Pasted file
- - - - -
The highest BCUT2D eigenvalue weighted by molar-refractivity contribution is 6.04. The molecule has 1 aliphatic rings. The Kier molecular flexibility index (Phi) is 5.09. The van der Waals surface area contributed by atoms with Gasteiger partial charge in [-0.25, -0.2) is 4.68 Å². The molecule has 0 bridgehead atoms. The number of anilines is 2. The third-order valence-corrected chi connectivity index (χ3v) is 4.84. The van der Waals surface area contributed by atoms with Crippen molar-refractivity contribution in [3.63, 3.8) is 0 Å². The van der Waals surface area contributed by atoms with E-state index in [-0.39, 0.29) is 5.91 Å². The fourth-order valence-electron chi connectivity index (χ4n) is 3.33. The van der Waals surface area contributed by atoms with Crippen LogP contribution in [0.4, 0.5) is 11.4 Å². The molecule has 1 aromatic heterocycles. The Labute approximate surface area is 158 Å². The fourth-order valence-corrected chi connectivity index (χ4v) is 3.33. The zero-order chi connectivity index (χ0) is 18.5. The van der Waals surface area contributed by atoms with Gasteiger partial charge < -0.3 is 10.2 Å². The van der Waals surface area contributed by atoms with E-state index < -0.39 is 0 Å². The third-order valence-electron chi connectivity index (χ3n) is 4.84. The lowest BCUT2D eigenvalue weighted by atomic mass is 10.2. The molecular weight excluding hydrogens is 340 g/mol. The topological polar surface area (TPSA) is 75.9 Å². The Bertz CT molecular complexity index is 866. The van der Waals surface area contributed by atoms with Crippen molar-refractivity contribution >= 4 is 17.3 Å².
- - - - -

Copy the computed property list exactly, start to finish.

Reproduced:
The highest BCUT2D eigenvalue weighted by molar-refractivity contribution is 6.04. The molecule has 1 aliphatic rings. The Kier molecular flexibility index (Phi) is 5.09. The van der Waals surface area contributed by atoms with Gasteiger partial charge in [-0.25, -0.2) is 4.68 Å². The molecule has 0 bridgehead atoms. The number of anilines is 2. The third-order valence-corrected chi connectivity index (χ3v) is 4.84. The van der Waals surface area contributed by atoms with Crippen molar-refractivity contribution in [3.63, 3.8) is 0 Å². The van der Waals surface area contributed by atoms with E-state index in [-0.39, 0.29) is 5.91 Å². The fourth-order valence-electron chi connectivity index (χ4n) is 3.33. The van der Waals surface area contributed by atoms with Crippen LogP contribution in [0.4, 0.5) is 11.4 Å². The molecule has 1 aromatic heterocycles. The Labute approximate surface area is 158 Å². The fourth-order valence-corrected chi connectivity index (χ4v) is 3.33. The zero-order chi connectivity index (χ0) is 18.5. The van der Waals surface area contributed by atoms with Gasteiger partial charge < -0.3 is 10.2 Å². The van der Waals surface area contributed by atoms with E-state index < -0.39 is 0 Å². The third-order valence-electron chi connectivity index (χ3n) is 4.84. The lowest BCUT2D eigenvalue weighted by atomic mass is 10.2. The molecular weight excluding hydrogens is 340 g/mol. The topological polar surface area (TPSA) is 75.9 Å². The Bertz CT molecular complexity index is 866. The van der Waals surface area contributed by atoms with Crippen molar-refractivity contribution >= 4 is 17.3 Å².